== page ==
Note: I want to start doing something where I post something cool every day, something I like, which will both give me an incentive to post more and provide alternative reading material for those of you who get tired of reading about the smaller details. Here is the first thing, courtesy of Brendan: One Laptop Per Child. This is the kind of thing I want to be doing with my life. Okay, Miguk Oma? I am going to graduate school to figure out how to implement ideas like these in different countries. That is my life plan.

*I’ve uploaded the lesson plans and powerpoints I’ve been using – I think I’m going to start doing that from now on. If you do choose to use it, try to give me a heads-up re: how it goes.

intermediate Thanksgiving lesson (pilgrims/refugees)

intermediate Pilgrims powerpoint

low-level Thanksgiving lesson

low-level Pilgrim powerpoint



AHH REAL MONSTERS
October 25, 2007, 6:36 am
Filed under: actual transcripts, ESL, games, life on Jeju, skool, students, teaching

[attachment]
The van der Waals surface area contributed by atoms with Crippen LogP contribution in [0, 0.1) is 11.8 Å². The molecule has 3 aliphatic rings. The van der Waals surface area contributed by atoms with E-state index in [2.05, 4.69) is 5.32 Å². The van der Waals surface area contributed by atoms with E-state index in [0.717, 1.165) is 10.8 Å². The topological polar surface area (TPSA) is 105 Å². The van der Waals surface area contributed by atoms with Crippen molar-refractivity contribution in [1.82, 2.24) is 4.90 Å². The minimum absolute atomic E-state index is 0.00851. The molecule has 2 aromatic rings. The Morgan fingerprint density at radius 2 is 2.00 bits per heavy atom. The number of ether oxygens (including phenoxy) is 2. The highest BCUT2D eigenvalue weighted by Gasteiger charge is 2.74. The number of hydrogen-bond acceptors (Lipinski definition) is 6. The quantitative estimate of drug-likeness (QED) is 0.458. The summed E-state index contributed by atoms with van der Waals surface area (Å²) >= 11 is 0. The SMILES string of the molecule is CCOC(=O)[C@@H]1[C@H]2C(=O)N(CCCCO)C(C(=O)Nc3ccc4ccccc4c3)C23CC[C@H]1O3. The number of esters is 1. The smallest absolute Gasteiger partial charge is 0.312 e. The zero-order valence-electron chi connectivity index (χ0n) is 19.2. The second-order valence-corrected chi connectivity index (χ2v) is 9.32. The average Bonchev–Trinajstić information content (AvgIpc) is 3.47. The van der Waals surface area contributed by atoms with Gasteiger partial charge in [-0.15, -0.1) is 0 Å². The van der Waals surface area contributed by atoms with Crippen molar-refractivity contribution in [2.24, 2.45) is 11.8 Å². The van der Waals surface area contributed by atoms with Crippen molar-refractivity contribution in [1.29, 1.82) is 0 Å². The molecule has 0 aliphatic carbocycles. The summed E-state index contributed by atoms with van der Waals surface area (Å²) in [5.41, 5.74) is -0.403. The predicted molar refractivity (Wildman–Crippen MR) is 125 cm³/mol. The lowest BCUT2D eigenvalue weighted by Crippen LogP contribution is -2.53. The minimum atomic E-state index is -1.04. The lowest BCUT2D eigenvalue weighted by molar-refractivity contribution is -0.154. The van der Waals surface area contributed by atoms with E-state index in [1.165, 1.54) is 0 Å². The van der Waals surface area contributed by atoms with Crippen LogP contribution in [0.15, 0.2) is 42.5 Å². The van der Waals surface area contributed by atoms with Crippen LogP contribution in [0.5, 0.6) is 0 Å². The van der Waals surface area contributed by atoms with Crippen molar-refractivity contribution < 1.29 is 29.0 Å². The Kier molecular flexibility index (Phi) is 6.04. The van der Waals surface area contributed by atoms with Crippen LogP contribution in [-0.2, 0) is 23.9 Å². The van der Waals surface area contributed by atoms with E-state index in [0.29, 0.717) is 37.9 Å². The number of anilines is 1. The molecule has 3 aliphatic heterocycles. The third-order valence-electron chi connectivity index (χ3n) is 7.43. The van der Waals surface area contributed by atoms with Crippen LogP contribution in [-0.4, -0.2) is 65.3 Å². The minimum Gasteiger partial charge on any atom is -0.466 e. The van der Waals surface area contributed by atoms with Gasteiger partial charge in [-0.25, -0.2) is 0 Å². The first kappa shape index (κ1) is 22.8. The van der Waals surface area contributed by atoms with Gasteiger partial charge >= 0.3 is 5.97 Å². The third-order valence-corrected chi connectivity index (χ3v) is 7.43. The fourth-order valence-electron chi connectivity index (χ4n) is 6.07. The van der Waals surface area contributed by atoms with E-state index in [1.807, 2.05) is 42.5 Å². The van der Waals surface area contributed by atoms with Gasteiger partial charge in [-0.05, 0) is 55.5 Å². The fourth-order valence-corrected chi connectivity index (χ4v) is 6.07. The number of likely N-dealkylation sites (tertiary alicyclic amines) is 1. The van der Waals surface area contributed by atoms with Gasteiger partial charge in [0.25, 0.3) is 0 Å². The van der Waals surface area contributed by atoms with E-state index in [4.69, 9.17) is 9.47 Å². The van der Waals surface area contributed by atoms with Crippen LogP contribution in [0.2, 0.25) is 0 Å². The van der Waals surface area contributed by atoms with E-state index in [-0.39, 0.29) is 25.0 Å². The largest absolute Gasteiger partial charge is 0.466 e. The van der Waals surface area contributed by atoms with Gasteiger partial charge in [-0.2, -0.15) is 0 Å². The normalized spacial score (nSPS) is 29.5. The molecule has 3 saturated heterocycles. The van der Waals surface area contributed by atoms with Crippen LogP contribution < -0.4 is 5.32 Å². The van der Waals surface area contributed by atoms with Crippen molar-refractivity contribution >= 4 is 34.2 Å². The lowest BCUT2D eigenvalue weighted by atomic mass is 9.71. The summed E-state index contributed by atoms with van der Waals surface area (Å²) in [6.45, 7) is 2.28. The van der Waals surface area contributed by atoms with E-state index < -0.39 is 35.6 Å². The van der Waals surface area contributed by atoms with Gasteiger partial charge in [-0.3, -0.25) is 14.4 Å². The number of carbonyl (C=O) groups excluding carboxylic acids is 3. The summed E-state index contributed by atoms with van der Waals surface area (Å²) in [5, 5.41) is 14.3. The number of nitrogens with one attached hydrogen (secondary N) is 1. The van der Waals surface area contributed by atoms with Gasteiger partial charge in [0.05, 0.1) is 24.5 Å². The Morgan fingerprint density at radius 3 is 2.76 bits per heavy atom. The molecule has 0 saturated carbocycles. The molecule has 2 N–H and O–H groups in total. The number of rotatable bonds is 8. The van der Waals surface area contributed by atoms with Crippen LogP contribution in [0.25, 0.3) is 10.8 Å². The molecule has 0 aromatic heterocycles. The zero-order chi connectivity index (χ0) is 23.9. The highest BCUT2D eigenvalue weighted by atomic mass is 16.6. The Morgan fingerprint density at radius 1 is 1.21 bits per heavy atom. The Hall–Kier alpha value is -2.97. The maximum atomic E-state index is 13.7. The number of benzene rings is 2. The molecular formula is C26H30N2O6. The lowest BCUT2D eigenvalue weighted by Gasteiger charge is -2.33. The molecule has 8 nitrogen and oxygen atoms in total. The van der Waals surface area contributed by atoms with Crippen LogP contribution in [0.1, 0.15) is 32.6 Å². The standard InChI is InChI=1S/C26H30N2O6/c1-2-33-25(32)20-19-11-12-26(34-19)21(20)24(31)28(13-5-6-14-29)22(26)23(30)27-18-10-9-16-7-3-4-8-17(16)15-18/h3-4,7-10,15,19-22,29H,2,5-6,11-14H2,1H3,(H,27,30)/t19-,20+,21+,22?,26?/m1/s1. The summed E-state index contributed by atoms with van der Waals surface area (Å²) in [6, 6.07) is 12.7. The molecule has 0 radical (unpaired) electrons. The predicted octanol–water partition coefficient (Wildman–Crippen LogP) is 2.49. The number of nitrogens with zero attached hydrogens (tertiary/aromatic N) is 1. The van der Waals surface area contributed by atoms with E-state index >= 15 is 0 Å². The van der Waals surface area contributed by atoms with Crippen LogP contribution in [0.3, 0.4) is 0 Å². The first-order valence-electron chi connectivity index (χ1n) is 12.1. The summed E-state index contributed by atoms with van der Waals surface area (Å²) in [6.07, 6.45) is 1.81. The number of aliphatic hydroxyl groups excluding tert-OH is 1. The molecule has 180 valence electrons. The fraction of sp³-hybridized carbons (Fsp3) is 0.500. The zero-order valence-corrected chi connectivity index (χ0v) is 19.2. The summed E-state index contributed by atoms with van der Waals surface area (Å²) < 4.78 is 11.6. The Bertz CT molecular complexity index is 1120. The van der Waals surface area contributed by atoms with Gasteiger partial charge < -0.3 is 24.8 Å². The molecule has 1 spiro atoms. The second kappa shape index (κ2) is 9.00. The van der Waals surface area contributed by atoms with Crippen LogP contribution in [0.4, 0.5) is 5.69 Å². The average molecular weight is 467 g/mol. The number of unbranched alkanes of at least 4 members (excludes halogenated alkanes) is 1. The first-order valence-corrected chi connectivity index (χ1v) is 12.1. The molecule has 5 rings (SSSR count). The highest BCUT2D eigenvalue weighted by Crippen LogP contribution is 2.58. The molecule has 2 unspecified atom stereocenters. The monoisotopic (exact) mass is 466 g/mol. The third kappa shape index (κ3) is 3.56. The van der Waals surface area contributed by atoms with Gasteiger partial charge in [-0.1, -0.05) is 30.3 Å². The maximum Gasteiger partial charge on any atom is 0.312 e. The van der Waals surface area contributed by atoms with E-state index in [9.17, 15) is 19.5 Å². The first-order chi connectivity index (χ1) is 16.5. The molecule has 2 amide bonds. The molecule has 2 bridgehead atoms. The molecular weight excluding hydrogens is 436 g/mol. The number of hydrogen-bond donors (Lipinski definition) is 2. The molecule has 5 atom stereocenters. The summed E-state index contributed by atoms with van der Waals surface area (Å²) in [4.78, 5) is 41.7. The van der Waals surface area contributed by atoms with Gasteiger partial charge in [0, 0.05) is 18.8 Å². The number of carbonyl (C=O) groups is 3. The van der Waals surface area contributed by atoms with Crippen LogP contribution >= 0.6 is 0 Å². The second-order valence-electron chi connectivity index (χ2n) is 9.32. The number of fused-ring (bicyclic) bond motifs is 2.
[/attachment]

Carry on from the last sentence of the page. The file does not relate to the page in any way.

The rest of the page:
Korean students (and by “Korean students,” I mean “three of the classes I’ve had so far today”) LOVE word searches. Personally, I don’t understand this. I hate word searches. I can never find any of the words, and they don’t require any sort of knowledge or skill – just brute looking-force. And as we all know, I’m far too lazy for that. But today classes 1H and 1F finished their travel posters with a good deal of time to spare, so I Googled “halloween word search” and came up with one from Ben & Jerry’s – of all places – and they were the quietest I have seen them possibly ever. 1H in particular is a headache – there are these three students who are always late, always talking, and always disrespectful, and while two of them speak decent English, one is really, really struggling. So I pay more attention to him, because I suspect that part of his acting out stems from his lack of understanding, but then it looks like I’m picking on him. I have to figure out something to hold his interest. Meanwhile, for those of you who went to My College, one of his friends looks like a certain Japan-obsessed, possible-Asian-fetish-possessing old disaster of mine. Seriously. He has the mullet and the weird cheekbones and everything.